There is a deftness of touch, a sureness of intent, a knowingness of accomplishment that makes it hard to believe that Ministry of Moral Panic is Amanda Lee Koe's first book of fiction. She has marked out in virgin territory a realm of her own, a kingdom of weird, non-conforming, stubborn passions in Singapore. And she has done so without resorting to the usual pieties of understanding and tolerance. She has looked directly at the contorted subject and drawn every contortion that she could see. Love between a senile Chinese high-society woman and a successful but aging Malay rocker with three wives? Read the opening story "Flamingo Valley." Art as vengeance by a Chinese Singaporean artist for unrequited love from an Iranian Muslim reporter? Read "Carousel & Fort." The manipulations of love? Read "Pawn" to find who is making use of whom, the middle-aged Chinese Singaporean office virgin or the Chinese Chinese food-stall boy. The attraction between a high-living, and dying, female globetrotter and a teenage girl trying to come into her own person? Read "Alice, You Must Be the Fulcrum of Your Own Universe." Inter-species love? Read "Siren," a fantastic tale about the one-night passion between a sailor and a mermaid, and the seductiveness of their offspring, a ladyboy with both a slit and a stick.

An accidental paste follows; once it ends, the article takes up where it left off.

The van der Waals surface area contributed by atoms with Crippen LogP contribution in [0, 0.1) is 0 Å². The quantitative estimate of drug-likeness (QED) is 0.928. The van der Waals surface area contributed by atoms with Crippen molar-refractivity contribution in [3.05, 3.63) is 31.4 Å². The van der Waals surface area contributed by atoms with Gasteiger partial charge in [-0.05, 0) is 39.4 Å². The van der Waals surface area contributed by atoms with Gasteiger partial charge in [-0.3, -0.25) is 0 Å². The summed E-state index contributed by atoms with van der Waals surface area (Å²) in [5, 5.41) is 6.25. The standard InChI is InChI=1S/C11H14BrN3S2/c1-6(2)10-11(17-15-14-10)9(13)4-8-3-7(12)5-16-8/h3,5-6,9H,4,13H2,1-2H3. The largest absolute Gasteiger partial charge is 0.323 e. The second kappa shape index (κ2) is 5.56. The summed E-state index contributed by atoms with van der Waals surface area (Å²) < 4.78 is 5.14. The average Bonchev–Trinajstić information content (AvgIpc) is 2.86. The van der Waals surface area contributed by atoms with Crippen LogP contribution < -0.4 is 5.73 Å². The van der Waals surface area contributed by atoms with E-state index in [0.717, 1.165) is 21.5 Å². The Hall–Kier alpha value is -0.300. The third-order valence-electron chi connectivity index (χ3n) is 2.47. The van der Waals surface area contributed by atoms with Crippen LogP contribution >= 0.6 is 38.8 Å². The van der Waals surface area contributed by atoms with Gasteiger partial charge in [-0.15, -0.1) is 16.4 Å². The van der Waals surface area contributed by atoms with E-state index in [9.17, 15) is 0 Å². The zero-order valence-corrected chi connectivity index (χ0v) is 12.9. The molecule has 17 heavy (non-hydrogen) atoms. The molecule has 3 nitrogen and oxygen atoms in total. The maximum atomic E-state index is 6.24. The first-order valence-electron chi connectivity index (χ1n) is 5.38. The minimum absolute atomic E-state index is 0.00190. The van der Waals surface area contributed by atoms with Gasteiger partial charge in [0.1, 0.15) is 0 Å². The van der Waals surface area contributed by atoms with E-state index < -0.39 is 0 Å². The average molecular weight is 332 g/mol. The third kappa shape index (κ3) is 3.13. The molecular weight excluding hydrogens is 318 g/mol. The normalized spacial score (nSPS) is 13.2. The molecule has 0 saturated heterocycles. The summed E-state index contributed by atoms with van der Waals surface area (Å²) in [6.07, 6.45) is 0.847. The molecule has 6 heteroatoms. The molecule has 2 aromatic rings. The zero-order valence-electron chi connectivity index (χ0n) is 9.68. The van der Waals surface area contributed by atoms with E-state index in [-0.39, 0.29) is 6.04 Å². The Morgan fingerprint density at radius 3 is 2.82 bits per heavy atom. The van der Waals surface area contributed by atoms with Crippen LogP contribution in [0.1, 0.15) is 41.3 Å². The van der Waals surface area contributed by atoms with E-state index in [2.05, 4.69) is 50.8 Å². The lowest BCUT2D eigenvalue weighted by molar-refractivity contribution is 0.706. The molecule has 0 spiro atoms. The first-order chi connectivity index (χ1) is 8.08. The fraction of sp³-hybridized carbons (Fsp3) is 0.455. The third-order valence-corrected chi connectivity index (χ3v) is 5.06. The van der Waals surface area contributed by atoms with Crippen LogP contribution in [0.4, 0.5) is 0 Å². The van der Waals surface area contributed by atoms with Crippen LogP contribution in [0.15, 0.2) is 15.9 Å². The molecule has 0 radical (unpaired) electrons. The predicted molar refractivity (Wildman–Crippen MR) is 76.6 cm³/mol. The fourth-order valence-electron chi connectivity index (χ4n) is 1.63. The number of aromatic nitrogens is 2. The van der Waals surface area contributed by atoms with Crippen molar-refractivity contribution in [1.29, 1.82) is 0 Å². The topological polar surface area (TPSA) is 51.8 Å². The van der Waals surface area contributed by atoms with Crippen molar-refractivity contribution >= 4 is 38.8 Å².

Perfectly capable of writing the well-crafted traditional short story, Koe experiments confidently with narrative form as well. The urban pastoral "Every Park on This Island" is written in sections headed by the names of parks in Singapore. The most powerful of these experiments is the "Fourteen Entries from the Diary of Maria Hertogh," a Dutch girl raised by a Malay Muslim family, who was forcibly reclaimed by her Dutch parents by resorting to British law, and then transplanted to The Netherlands, where she did not take root. Yes, a few of the stories are slight, not in length, but in substance. "Two Ways to Do This" does not improve even in its second variation: the experience of rape is described with great acuity, but the folkloric magical elements are unsurprising. "Laundromat" is as bland as the sociological experiment that it describes. Nevertheless, the collection is eminently readable. I should know. I read it straight through--all fourteen stories--on my flight from Singapore to New York. I had not been able to read on a plane for a while. Too uncomfortable and distracted. But these stories carried me to the end.